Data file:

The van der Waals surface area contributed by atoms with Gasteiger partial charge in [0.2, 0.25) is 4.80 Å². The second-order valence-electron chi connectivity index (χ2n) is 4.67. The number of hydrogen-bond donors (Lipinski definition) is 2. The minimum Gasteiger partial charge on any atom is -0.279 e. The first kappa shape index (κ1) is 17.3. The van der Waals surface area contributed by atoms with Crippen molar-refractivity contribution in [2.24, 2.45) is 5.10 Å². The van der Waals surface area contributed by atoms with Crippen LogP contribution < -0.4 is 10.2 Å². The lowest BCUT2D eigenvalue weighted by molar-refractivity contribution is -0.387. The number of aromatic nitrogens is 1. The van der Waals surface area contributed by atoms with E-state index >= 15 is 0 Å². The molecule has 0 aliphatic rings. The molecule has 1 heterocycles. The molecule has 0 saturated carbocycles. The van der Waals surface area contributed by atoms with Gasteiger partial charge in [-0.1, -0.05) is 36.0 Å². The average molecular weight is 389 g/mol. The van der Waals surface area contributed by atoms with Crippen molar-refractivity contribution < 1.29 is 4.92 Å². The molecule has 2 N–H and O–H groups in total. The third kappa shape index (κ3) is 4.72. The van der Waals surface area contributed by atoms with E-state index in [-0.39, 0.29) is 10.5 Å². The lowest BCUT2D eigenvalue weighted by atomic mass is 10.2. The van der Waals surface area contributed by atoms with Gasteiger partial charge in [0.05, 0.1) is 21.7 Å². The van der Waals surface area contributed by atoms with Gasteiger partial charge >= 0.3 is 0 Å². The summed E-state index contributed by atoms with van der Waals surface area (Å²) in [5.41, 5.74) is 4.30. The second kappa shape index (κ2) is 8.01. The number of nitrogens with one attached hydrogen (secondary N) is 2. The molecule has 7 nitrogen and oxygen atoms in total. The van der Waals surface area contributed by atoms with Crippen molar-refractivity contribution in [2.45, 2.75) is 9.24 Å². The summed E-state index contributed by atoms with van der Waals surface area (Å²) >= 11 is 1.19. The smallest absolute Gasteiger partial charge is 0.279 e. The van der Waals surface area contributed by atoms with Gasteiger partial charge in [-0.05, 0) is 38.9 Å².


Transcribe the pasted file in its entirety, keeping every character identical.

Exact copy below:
The van der Waals surface area contributed by atoms with Gasteiger partial charge in [0.2, 0.25) is 4.80 Å². The second-order valence-electron chi connectivity index (χ2n) is 4.67. The number of hydrogen-bond donors (Lipinski definition) is 2. The minimum Gasteiger partial charge on any atom is -0.279 e. The first kappa shape index (κ1) is 17.3. The van der Waals surface area contributed by atoms with Crippen molar-refractivity contribution in [2.24, 2.45) is 5.10 Å². The van der Waals surface area contributed by atoms with Crippen LogP contribution < -0.4 is 10.2 Å². The lowest BCUT2D eigenvalue weighted by molar-refractivity contribution is -0.387. The number of aromatic nitrogens is 1. The van der Waals surface area contributed by atoms with E-state index >= 15 is 0 Å². The molecule has 0 aliphatic rings. The molecule has 1 heterocycles. The molecule has 0 saturated carbocycles. The van der Waals surface area contributed by atoms with Gasteiger partial charge in [-0.1, -0.05) is 36.0 Å². The average molecular weight is 389 g/mol. The van der Waals surface area contributed by atoms with Crippen molar-refractivity contribution < 1.29 is 4.92 Å². The molecule has 2 N–H and O–H groups in total. The third kappa shape index (κ3) is 4.72. The van der Waals surface area contributed by atoms with E-state index in [-0.39, 0.29) is 10.5 Å². The lowest BCUT2D eigenvalue weighted by atomic mass is 10.2. The van der Waals surface area contributed by atoms with Gasteiger partial charge in [0.05, 0.1) is 21.7 Å². The van der Waals surface area contributed by atoms with Gasteiger partial charge >= 0.3 is 0 Å². The summed E-state index contributed by atoms with van der Waals surface area (Å²) in [5.41, 5.74) is 4.30. The second kappa shape index (κ2) is 8.01. The number of nitrogens with one attached hydrogen (secondary N) is 2. The molecule has 7 nitrogen and oxygen atoms in total. The van der Waals surface area contributed by atoms with Crippen molar-refractivity contribution in [2.45, 2.75) is 9.24 Å². The summed E-state index contributed by atoms with van der Waals surface area (Å²) >= 11 is 1.19. The smallest absolute Gasteiger partial charge is 0.279 e. The van der Waals surface area contributed by atoms with Gasteiger partial charge in [-0.05, 0) is 38.9 Å².